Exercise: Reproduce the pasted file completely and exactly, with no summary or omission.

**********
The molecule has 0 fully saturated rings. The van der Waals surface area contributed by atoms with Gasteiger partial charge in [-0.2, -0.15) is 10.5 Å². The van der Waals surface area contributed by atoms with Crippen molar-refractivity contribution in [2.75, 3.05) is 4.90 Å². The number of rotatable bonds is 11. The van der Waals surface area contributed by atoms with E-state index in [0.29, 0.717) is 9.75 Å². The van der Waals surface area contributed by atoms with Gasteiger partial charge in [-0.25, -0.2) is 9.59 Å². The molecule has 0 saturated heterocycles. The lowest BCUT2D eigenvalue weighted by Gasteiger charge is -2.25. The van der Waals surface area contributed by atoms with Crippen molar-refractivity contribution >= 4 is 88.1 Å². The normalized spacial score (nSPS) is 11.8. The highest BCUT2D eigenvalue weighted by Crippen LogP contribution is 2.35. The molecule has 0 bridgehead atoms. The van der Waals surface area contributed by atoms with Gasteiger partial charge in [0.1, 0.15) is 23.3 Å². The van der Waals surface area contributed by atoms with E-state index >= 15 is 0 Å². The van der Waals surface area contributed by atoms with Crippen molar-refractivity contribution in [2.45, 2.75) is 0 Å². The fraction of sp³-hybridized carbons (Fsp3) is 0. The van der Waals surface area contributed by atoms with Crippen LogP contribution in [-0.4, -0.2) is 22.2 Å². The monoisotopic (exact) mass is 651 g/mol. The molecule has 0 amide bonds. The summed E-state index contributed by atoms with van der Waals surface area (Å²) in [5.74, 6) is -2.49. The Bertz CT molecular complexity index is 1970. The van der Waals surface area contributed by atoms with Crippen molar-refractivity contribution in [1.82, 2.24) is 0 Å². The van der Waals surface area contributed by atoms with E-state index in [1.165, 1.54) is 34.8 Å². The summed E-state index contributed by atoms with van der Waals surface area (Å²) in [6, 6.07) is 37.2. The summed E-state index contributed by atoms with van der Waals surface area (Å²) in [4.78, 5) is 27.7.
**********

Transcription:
The molecule has 0 fully saturated rings. The van der Waals surface area contributed by atoms with Gasteiger partial charge in [-0.2, -0.15) is 10.5 Å². The van der Waals surface area contributed by atoms with Crippen molar-refractivity contribution in [2.75, 3.05) is 4.90 Å². The number of rotatable bonds is 11. The van der Waals surface area contributed by atoms with E-state index in [0.29, 0.717) is 9.75 Å². The van der Waals surface area contributed by atoms with Gasteiger partial charge in [-0.25, -0.2) is 9.59 Å². The molecule has 0 saturated heterocycles. The lowest BCUT2D eigenvalue weighted by Gasteiger charge is -2.25. The van der Waals surface area contributed by atoms with Crippen molar-refractivity contribution >= 4 is 88.1 Å². The normalized spacial score (nSPS) is 11.8. The highest BCUT2D eigenvalue weighted by Crippen LogP contribution is 2.35. The molecule has 0 bridgehead atoms. The van der Waals surface area contributed by atoms with Gasteiger partial charge in [0.1, 0.15) is 23.3 Å². The van der Waals surface area contributed by atoms with E-state index >= 15 is 0 Å². The van der Waals surface area contributed by atoms with Crippen molar-refractivity contribution in [2.45, 2.75) is 0 Å². The fraction of sp³-hybridized carbons (Fsp3) is 0. The van der Waals surface area contributed by atoms with Crippen LogP contribution in [-0.4, -0.2) is 22.2 Å². The monoisotopic (exact) mass is 651 g/mol. The molecule has 0 amide bonds. The summed E-state index contributed by atoms with van der Waals surface area (Å²) in [5.74, 6) is -2.49. The Bertz CT molecular complexity index is 1970. The van der Waals surface area contributed by atoms with Crippen molar-refractivity contribution in [1.82, 2.24) is 0 Å². The van der Waals surface area contributed by atoms with E-state index in [1.165, 1.54) is 34.8 Å². The summed E-state index contributed by atoms with van der Waals surface area (Å²) in [6, 6.07) is 37.2. The summed E-state index contributed by atoms with van der Waals surface area (Å²) in [4.78, 5) is 27.7.